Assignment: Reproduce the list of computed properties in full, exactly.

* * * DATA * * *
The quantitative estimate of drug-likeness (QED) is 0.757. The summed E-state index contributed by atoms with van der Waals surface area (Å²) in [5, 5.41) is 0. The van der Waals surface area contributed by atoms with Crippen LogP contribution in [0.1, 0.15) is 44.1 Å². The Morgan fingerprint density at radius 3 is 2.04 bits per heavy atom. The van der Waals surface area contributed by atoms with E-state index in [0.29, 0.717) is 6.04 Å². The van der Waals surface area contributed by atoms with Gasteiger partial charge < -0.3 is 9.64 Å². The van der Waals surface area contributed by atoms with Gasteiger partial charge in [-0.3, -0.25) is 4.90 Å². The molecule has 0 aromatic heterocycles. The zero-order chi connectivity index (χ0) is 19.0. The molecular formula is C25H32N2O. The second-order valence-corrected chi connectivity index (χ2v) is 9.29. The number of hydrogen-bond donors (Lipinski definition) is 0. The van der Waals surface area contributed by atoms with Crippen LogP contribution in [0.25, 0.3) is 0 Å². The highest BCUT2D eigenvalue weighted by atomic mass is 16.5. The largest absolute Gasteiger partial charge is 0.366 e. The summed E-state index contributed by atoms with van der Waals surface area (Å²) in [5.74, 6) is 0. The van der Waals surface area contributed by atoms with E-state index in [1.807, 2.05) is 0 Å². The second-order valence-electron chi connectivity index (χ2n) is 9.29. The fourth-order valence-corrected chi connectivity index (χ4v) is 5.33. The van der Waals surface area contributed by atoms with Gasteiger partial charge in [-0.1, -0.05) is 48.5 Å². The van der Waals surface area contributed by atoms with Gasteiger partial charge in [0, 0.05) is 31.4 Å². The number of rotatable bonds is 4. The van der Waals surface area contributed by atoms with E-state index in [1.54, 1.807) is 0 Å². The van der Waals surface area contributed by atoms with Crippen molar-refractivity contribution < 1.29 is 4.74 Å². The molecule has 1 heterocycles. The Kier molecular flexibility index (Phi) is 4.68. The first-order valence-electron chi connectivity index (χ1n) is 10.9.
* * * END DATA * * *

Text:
The quantitative estimate of drug-likeness (QED) is 0.757. The summed E-state index contributed by atoms with van der Waals surface area (Å²) in [5, 5.41) is 0. The van der Waals surface area contributed by atoms with Crippen LogP contribution in [0.1, 0.15) is 44.1 Å². The Morgan fingerprint density at radius 3 is 2.04 bits per heavy atom. The van der Waals surface area contributed by atoms with E-state index in [0.29, 0.717) is 6.04 Å². The van der Waals surface area contributed by atoms with Gasteiger partial charge < -0.3 is 9.64 Å². The van der Waals surface area contributed by atoms with Gasteiger partial charge in [-0.3, -0.25) is 4.90 Å². The molecule has 0 aromatic heterocycles. The zero-order chi connectivity index (χ0) is 19.0. The molecular formula is C25H32N2O. The second-order valence-corrected chi connectivity index (χ2v) is 9.29. The number of hydrogen-bond donors (Lipinski definition) is 0. The van der Waals surface area contributed by atoms with Crippen LogP contribution in [0.25, 0.3) is 0 Å². The highest BCUT2D eigenvalue weighted by atomic mass is 16.5. The largest absolute Gasteiger partial charge is 0.366 e. The summed E-state index contributed by atoms with van der Waals surface area (Å²) in [5.74, 6) is 0. The van der Waals surface area contributed by atoms with E-state index in [1.807, 2.05) is 0 Å². The second-order valence-electron chi connectivity index (χ2n) is 9.29. The fourth-order valence-corrected chi connectivity index (χ4v) is 5.33. The van der Waals surface area contributed by atoms with Gasteiger partial charge in [-0.1, -0.05) is 48.5 Å². The van der Waals surface area contributed by atoms with Gasteiger partial charge in [0, 0.05) is 31.4 Å². The number of rotatable bonds is 4. The van der Waals surface area contributed by atoms with E-state index in [1.54, 1.807) is 0 Å². The van der Waals surface area contributed by atoms with Crippen molar-refractivity contribution < 1.29 is 4.74 Å². The molecule has 1 heterocycles. The Kier molecular flexibility index (Phi) is 4.68. The first-order valence-electron chi connectivity index (χ1n) is 10.9.